How did this get past the CCA? Who the hell knows. (Secret Wars #5)
Man, if I got super high with a guy I was into and then hallucinated Secret Wars, that would pretty much be the end of that relationship. (Secret Wars #5)
“Ohhhhh, the OTHER Spider-Woman.” (Secret Wars #7)
‘Kay. (Secret Wars #8)
Meet Klaw. (Secret Wars #9)
THERE IS ABSOLUTELY NO WAY THIS CAN POSSIBLY END POORLY. (Secret Wars #10)
Yeah, Colossus, but would you tumble 4 her? (Secret Wars #11)
Seriously, did these guys learn NOTHING from the Cold War? (Secret Wars #11)
Okay, that’s legitimately a pretty cool gimmick. (Secret Wars #12)
MEET YOUR PROTAGONIST. (Secret Wars II #1)
Stewart “Unflattering Caricature of Steve Gerber” Cadwall. (Secret Wars II #1)
Wellp. (Secret Wars II #1)
He’s never actually seen food, but damnit, he’s played River City Ransom! (Secret Wars II #2)
Can you imagine being any of the people the Beyonder interacts with? (Secret Wars II #2)
Remember that time Peter Parker had to teach a cosmic entity to poop? BECAUSE THAT CERTAINLY HAPPENED. (Secret Wars II #2)
Seriously, it’s all downhill from here. (Secret Wars II #2)
This will propel the plot of like two months of other comic books. Not even joking. (Secret Wars II #2)
So, then that happens. (Secret Wars II #3)
There is literally no romantic or sexual relationship in this series that is okay by any reasonable definition. Also note that AMAZING block of “next issue” text. (Secret Wars II #4)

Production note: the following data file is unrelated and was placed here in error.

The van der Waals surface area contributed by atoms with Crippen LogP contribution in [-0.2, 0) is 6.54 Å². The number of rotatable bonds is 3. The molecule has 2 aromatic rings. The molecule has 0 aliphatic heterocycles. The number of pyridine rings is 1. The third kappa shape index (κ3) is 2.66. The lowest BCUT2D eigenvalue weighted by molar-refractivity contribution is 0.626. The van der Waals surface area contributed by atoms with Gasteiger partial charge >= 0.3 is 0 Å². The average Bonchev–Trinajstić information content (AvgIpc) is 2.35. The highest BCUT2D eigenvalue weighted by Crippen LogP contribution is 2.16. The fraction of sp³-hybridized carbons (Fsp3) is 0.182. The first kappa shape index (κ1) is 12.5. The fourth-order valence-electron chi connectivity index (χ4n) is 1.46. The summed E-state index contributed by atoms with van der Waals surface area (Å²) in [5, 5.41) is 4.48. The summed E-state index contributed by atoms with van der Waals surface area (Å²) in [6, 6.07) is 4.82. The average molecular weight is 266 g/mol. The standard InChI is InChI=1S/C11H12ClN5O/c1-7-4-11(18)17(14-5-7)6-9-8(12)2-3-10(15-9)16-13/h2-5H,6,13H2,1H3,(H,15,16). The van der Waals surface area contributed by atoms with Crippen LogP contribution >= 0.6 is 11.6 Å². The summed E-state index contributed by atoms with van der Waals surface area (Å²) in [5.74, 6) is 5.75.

Boom-Boom is the hands-down best thing to come out of Secret Wars II. (Secret Wars II #5)
Jim Shooter’s X-Men: “Mutant kid in need? NAH, LET’S KILL A DUDE!” (Secret Wars II #5)
Even the Thing is having trouble maintaining enthusiasm for this debacle. (Secret Wars II #7)
This is roughly how Rachel imagines Marvel Editorial circa 1985.
Reasonable. (Secret Wars II #8)
The Beyonder: Definitely a really sympathetic protagonist. (Secret Wars II #8)
GOD FUCKING DAMNIT. (Secret Wars II #8)
Remember this, because it will have hella repercussions down the line. (Secret Wars II #9)
Ah, Molecule Man, one of the unforgettable heavy-hitters of the Marvel Universe. (Secret Wars II #9)
Remember that time a bunch of heroes saved the universe by murdering a baby? (Secret Wars II #9)
In which we cover 21 issues in one episode; Secret Wars is a toy commercial; Jim Shooter’s X-Men are not the X-Men to which we are accustomed; Doctor Doom makes a surprisingly benevolent god; Secret Wars II is neither secret nor a war; The Beyonder learns to poop; and Boom-Boom is the best thing to come out of Secret Wars.
The not-particularly-secret origin of Secret Wars
The Wrecking Crew
Titania and Volcana
Secret Wars II
The Passion of Jim Shooter
What people do
What it means to be Spider-Man
Boom-Boom (Tabitha Smith)
The time a bunch of superheroes saved the universe by killing a baby
NEXT WEEK: Legion, with Si Spurrier!
You can find a visual companion to this episode on our blog!